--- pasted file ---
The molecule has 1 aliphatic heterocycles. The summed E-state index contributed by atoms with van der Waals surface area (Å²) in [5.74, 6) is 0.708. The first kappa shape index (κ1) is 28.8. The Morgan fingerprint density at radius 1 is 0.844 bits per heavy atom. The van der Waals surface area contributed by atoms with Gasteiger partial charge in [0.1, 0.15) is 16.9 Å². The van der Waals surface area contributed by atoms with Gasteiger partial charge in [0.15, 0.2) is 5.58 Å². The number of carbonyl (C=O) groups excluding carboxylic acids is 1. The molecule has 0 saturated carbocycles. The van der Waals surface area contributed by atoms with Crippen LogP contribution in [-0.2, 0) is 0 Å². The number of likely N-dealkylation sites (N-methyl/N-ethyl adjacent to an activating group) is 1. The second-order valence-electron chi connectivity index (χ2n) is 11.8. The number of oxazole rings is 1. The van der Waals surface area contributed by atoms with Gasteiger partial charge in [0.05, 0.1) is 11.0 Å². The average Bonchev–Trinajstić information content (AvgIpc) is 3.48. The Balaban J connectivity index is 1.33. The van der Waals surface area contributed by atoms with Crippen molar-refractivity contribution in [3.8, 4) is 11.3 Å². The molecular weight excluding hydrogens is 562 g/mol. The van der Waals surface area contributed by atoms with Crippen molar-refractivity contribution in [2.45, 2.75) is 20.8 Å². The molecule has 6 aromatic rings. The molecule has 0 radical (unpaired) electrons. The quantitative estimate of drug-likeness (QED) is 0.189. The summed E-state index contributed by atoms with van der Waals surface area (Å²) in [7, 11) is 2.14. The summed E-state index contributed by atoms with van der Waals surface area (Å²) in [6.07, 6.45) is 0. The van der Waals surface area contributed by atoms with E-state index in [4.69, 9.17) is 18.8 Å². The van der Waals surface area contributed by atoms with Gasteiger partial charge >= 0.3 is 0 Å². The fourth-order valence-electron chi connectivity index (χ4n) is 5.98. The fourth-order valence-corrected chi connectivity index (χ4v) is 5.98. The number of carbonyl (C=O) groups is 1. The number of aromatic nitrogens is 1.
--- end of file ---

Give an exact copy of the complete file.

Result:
The molecule has 1 aliphatic heterocycles. The summed E-state index contributed by atoms with van der Waals surface area (Å²) in [5.74, 6) is 0.708. The first kappa shape index (κ1) is 28.8. The Morgan fingerprint density at radius 1 is 0.844 bits per heavy atom. The van der Waals surface area contributed by atoms with Gasteiger partial charge in [0.1, 0.15) is 16.9 Å². The van der Waals surface area contributed by atoms with Gasteiger partial charge in [0.15, 0.2) is 5.58 Å². The number of carbonyl (C=O) groups excluding carboxylic acids is 1. The molecule has 0 saturated carbocycles. The van der Waals surface area contributed by atoms with Crippen LogP contribution in [-0.2, 0) is 0 Å². The number of likely N-dealkylation sites (N-methyl/N-ethyl adjacent to an activating group) is 1. The second-order valence-electron chi connectivity index (χ2n) is 11.8. The number of oxazole rings is 1. The van der Waals surface area contributed by atoms with Gasteiger partial charge in [0.05, 0.1) is 11.0 Å². The average Bonchev–Trinajstić information content (AvgIpc) is 3.48. The Balaban J connectivity index is 1.33. The van der Waals surface area contributed by atoms with Crippen molar-refractivity contribution in [3.8, 4) is 11.3 Å². The molecular weight excluding hydrogens is 562 g/mol. The van der Waals surface area contributed by atoms with Crippen molar-refractivity contribution in [2.45, 2.75) is 20.8 Å². The molecule has 6 aromatic rings. The molecule has 0 radical (unpaired) electrons. The quantitative estimate of drug-likeness (QED) is 0.189. The summed E-state index contributed by atoms with van der Waals surface area (Å²) in [7, 11) is 2.14. The summed E-state index contributed by atoms with van der Waals surface area (Å²) in [6.07, 6.45) is 0. The van der Waals surface area contributed by atoms with E-state index in [4.69, 9.17) is 18.8 Å². The van der Waals surface area contributed by atoms with Gasteiger partial charge >= 0.3 is 0 Å². The fourth-order valence-electron chi connectivity index (χ4n) is 5.98. The fourth-order valence-corrected chi connectivity index (χ4v) is 5.98. The number of carbonyl (C=O) groups is 1. The number of aromatic nitrogens is 1.